I’d taken the afternoon off for a quick trip to the Oort Cloud. The wife wanted me to nudge a comet that was on a 98% for-sure collision course with Earth, destined to torment us in 371 years. No mad rush, of course, but when the Misses say jump, I’ve learned that you’re doing yourself a big favor if you jump. Immediately.
And don’t make any faces about it.
I took the King’s smallest Vemana and kept a leisurely pace humming towards the periphery of the solar system. Made it through several rounds of Jnana yoga before the AI sensors jarred me loose, yammering about how we’d passed all the usual potholes and planets, and reached the Cloud.
After a look around and some measurements to make sure I was targeting the right rock, I opened a scalar gun and sent a feather-like puff into the comet’s starboard flank. The AI’s calculations said our gentle nudge should be enough to keep the mindless predator several million miles from Earth on its way through our neighborhood.
I’ll also remember to take out the trash tonight. Smart men do these things without being reminded, and I’m flat-out brilliant if I say so myself.
On the way back to Earth, I happened to spot one of those little pink orbs, the cute ones you see over Baga Beach in the mornings. The Blonds stay in some phase-shifted netherworld when they travel, so their orbs are all you’re apt to see of them.
Since there are always forty thousand people on the beach humming om to get the Blond’s attention, I’d never spoken to one. Now seemed like the perfect time to give it a go.
Dumb men do these things, it turns out.
I looked out at the pink sphere floating beneath one of the longer teeth hanging from Saturn’s rings and said, “Hi there,” on every frequency and with every code, including a reverse engineered E8 simulation code I’d been working on.
The orb came closer.
“I’d like to ask you a few things if I could.”
The screen glowed pink with the orb and distant stars behind, but somehow floating in front of me now was a blond-headed woman, visible from the chest up. She looked about 19, but Tall Blonds live quite a while we’re told, so she could have been twice my age.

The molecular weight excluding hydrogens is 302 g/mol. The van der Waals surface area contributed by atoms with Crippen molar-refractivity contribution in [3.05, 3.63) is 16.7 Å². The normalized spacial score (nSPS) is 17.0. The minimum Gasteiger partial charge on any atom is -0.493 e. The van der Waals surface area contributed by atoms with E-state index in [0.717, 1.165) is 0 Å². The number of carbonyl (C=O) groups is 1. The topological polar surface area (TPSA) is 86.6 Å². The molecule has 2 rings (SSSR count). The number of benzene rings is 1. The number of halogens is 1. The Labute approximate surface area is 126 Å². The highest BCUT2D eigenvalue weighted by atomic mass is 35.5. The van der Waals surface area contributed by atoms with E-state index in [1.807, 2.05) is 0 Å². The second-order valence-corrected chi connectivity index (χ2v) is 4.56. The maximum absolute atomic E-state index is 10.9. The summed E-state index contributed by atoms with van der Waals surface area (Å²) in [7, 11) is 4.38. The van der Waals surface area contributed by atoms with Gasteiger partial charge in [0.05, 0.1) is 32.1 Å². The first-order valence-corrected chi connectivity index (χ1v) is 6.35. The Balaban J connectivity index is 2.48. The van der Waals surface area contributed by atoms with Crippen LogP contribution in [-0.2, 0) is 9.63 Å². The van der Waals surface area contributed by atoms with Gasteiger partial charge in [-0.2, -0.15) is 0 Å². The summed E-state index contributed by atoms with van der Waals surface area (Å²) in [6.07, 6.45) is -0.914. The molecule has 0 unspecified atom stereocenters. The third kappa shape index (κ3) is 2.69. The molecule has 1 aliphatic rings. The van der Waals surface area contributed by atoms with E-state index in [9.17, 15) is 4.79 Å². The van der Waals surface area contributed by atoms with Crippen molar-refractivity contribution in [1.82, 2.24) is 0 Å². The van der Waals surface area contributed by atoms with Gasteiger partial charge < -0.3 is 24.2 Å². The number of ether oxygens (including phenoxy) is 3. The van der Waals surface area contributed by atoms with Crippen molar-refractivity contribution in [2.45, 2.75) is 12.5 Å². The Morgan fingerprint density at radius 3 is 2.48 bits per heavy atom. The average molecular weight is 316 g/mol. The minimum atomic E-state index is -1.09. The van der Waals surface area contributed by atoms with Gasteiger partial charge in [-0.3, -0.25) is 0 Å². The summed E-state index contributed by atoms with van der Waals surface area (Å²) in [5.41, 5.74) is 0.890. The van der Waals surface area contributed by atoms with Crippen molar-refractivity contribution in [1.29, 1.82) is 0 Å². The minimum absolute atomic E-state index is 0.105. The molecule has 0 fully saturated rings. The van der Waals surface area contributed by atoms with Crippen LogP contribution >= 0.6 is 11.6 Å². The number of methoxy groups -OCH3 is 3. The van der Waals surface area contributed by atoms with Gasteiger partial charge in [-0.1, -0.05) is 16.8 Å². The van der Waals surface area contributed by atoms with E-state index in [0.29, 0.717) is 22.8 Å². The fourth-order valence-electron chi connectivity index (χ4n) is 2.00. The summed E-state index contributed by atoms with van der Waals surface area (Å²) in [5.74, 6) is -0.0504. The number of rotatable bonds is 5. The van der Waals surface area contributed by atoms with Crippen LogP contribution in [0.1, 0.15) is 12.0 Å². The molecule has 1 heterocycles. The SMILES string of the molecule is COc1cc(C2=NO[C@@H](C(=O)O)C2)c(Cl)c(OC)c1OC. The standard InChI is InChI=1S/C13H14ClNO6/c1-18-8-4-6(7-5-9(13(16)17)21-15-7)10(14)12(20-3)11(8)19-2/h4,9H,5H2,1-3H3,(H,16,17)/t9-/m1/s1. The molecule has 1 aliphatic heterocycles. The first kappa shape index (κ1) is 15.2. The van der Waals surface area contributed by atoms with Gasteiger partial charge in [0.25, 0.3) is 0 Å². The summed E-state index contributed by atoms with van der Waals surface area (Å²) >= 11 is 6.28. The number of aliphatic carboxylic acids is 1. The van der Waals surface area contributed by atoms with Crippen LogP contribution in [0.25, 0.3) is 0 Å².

“You got a pair,” she said and smiled. “Cruising out here all by yourself in that rickety little thing.”
I looked at my gauges. All flat, which meant she was in my head. We’ve all heard of such things, of course, but you can’t really believe it until it happens to you.
“How are you doing this?” I asked. “I mean, how can I see you when my instruments can’t?”
“You’re going to want to speak up, Indie. Saturn’s churning and I can barely hear you.”
I felt pleased that someone so advanced would recognize my nationality. I smiled politely and raised my voice. “Is this any better, Ma’am?”
“Yes, much.” Her eyes went from the top of my head down to my navel and back up again to rest on my forehead. She didn’t say it, but I could tell she thought I looked old. “What’s on your mind?”
I was feeling bold, so I didn’t speak the words, I slowed my breathing, crossed my legs and silently thought my words to her at high volume. “It’s my understanding that you people have brought several religions into existence on Earth. Can you…”
“Whoa, you’re going to do that?” Her face lit up with delight. “I’ve never heard an Earthling project his thoughts. I’ll concentrate.” She closed her eyes and knitted her brow. “OK, bring it, India.”
“Can you tell me why the Tall Blond people have brought these various religions into my world? They’re contradictory and seem to cause division.”